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  1. Recent Guidance Act? Do you mean BS5266-1:2016? Do you mean upgrading escape route provision from the old 0.2 lux to 1 lux, which has been around for quite a few years now.
  2. Ignore the extinguisher company, they just want to sell extinguishers. I remove hundreds of unnecessary extinguishers from stairway annually - the stairs contain no risk, but the floors do for which you have sufficient. If you have Water Mist there is no point in having the CO2 either. If your electrical cupboard has a Water Mist within 10m you don't need an additional extinguisher, also a 5kg CO2 would be overkill for a typical small office distribution room, either 2kg CO2 or for consistency you could stick a Water Mist outside. The whole point of Water Mist is it's safe for direct use on electrical fires up to 1000V so you don't have to have additional CO2 extinguishers. BS5306-8 is not law, it's just guidance and it's the fire risk assessment that makes the decision on requirements based on risk not prescriptive standards.
  3. It's not perfect but yes - is there any other way to empty the bins? If there is no goods life then it leaves the stairs.
  4. Stay put policy

    I assume it's yet another purpose built block with call points and sounders that weren't actually needed, the fire officer is correct and will be referring back to the current standards in Building Regulations and the Fire Safety guidance for Purpose Built flats.
  5. Sounds like it would make the stairs dangerous in any use, so the Health & Safety at Work etc Act 1974 and the The Workplace (Health, Safety and Welfare) Regulations 1992 would have relevant application in addition to consideration of any fire safety breaches.
  6. 1. Possibly as they are converted. You would need to check with your Local Authority to see if they operate an additional HMO Licensing Scheme that may require them licensing. 2. Common areas, although the Housing Act applies to the whole premises and an inspection for compliance with this may be in order. 3. The Fire Service or LA Housing EHO may give advice, but then again some may refer you back to your FRA. A competent risk assessor will be able to give clear detailed advice on the type of system required as part of an FRA. 4. Difficult to say (& one of the weaknesses of the legislation).There is no employer, so it falls down to either the landlord or a person having , to any extent, of the premises. Richard Mackey's company does FRAs in London and may be able to help,tell him I gave you his details. http://www.completefireprotection.com/contact-us/42/ Too far away for me to help you sadly!
  7. Sprinkler Clearance

    Usually 500mm.
  8. False Alarms

    The Fire Safety Order has provisions for this, but only with respect to ,employees. Traditionally, as fire legislation over the years has had limited provisions for individuals messing around with fire precaution features Article 8 of the Health & Safety at Work etc Act 1974 is cited: 8 Duty not to interfere with or misuse things provided pursuant to certain provisions. No person shall intentionally or recklessly interfere with or misuse anything provided in the interests of health, safety or welfare in pursuance of any of the relevant statutory provisions. This has the advantage of not limiting to employees. However, it's rarely used in practice and sometimes Criminal Damage has been used instead. Very unlikely to get HSE or CPS authorising a charge where no real harm or expense was caused, exclusions and expulsions are more achievable for persistence offenders. As an initial step, if not already done, you should fit hinged covers to your call points. More extreme (but not unheard of) solutions are altering the cause & effect of the system so that a single publicly located call point doesn't cause a full evacuation, only detectors or staff area call points;and moving to key operated call points in public areas.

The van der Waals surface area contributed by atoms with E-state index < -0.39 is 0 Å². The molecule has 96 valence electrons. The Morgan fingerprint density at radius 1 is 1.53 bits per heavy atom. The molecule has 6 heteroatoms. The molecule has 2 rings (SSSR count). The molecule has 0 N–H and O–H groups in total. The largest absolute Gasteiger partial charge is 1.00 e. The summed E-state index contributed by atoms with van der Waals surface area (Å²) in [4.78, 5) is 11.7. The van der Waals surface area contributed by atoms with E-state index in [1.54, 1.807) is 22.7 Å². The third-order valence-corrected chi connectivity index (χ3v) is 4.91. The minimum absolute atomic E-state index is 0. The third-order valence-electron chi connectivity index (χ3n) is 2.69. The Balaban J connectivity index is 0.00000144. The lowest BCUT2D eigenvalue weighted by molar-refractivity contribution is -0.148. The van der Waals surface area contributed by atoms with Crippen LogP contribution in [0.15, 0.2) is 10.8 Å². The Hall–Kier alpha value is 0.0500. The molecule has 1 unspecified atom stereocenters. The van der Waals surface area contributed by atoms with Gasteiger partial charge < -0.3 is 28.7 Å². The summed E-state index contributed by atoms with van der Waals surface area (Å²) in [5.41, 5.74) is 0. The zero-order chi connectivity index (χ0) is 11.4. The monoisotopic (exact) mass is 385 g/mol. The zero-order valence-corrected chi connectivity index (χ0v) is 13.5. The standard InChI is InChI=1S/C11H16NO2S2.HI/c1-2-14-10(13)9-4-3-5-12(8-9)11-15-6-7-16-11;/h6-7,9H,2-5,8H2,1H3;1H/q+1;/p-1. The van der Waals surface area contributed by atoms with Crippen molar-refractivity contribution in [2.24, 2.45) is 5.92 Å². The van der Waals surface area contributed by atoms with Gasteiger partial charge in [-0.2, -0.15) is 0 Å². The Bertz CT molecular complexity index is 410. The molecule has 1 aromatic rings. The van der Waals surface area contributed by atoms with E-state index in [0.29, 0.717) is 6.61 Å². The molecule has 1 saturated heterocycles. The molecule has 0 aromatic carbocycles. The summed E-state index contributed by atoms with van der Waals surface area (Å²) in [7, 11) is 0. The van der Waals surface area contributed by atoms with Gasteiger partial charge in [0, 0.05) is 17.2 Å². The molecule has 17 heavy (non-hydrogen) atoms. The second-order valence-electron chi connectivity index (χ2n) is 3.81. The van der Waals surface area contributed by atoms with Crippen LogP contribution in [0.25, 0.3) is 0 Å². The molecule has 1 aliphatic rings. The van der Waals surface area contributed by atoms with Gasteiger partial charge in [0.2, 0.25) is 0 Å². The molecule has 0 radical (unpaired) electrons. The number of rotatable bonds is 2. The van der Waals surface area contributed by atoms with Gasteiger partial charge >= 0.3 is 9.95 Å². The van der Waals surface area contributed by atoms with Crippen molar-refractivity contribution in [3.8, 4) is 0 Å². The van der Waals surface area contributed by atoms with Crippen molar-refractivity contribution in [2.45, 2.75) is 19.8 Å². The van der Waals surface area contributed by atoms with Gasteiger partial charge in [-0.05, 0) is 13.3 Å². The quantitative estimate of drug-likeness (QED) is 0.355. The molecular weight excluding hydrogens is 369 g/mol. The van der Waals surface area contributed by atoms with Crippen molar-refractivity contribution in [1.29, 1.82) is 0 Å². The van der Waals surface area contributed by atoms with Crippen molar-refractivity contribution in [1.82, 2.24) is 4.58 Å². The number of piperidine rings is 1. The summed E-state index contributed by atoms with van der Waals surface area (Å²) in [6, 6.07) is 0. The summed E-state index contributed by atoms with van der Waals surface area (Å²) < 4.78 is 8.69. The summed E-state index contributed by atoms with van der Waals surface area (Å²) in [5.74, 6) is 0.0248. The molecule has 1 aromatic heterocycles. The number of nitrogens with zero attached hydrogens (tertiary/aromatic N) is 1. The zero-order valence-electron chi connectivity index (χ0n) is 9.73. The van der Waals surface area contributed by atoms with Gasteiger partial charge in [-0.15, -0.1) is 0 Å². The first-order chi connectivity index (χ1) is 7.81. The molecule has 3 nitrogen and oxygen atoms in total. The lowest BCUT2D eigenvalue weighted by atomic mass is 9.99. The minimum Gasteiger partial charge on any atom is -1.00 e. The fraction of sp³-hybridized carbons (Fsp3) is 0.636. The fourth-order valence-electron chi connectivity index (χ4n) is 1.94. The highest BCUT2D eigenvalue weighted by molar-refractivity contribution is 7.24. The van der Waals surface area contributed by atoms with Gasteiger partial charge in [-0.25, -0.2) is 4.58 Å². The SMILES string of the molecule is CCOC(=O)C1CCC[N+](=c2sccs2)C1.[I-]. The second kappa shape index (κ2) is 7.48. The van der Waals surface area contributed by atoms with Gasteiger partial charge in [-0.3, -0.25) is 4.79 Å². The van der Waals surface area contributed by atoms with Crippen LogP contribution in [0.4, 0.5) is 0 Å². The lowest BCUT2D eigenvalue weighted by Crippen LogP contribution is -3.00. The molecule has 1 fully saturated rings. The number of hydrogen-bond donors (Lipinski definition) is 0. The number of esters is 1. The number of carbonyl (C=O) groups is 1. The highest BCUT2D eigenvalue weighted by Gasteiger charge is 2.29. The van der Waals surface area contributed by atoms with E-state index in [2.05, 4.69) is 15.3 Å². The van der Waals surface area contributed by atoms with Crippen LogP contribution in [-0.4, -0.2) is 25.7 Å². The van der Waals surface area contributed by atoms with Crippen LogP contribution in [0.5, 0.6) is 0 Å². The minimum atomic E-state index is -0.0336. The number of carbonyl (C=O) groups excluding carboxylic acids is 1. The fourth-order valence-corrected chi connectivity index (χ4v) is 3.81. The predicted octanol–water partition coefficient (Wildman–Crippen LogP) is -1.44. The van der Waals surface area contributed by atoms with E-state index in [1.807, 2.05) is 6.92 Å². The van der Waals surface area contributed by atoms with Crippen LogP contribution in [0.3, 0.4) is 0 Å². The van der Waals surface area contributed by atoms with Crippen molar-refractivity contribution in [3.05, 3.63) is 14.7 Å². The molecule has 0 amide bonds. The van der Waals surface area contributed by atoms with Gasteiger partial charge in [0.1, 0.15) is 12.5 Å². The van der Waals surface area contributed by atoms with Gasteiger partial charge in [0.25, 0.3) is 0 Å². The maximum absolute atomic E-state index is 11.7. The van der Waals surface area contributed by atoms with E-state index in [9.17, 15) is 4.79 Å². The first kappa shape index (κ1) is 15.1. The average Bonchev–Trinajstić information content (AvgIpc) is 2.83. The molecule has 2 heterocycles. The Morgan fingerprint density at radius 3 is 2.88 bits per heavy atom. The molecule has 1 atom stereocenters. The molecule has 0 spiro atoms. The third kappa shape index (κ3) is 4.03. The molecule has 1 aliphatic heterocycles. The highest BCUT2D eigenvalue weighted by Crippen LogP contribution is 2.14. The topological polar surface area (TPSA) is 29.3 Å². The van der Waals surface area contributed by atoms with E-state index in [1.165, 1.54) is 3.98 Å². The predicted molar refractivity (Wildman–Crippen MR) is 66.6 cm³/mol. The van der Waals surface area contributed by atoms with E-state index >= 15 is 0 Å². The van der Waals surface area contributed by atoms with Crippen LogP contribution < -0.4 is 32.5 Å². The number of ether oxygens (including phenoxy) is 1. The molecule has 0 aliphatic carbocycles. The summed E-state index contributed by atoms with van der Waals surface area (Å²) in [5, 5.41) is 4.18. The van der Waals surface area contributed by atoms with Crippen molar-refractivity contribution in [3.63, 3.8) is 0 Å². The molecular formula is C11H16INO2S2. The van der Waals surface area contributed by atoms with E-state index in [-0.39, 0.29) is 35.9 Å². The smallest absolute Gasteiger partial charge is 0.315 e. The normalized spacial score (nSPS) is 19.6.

9. Depends on the scope of the FRA. If strictly for Fire Safety Order compliance then it's outside the scope of that legislation. If it was also for the purposes of the Housing Act then it may well be a necessary remedial action, but for the landlord, not the tenant.
  10. Blocking of Fire Exits

    Technically it can be, it would breach Article 14 of the The Regulatory Reform (Fire Safety) Order 2005, which is Criminal Law, with fines and imprisonment as options on conviction. Emergency routes and exits 14.—(1) Where necessary in order to safeguard the safety of relevant persons, the responsible person must ensure that routes to emergency exits from premises and the exits themselves are kept clear at all times. Staff who place items in the way could be seen to breach Article 23 as well.
  11. Fire evacuation drill

    No, regardless of whether it's stay put or full evacuate.
  12. Stair Lift Removal In Community Blocks?

    Looks like a modified version of the stay put fire procedure example in the flats guide which sort of blows the exit width excuse for withdrawing the stair lift out of the water. Actions in FRA's should be graded in levels of importance and it's common to give a suggested time frame too - this helps with budgets and prioritisation of works based on risk.
  13. Stair Lift Removal In Community Blocks?

    Possibly if full evacuation, but as the premises appears to be built as stay put & doesn't have a suitable and sufficient fire detection and warning system for full evacuate it's irrelevant as you aren't going to have everyone leaving at any one time anyway and the numbers involved even so are negligible.
  14. There are some parties that say you are not allowed to upgrade doors and must replace them as the resulting combination of an old uncertified leaf and new seals has not been tested. Personally if upgrading I would try and retrofit seals to the frame not the door.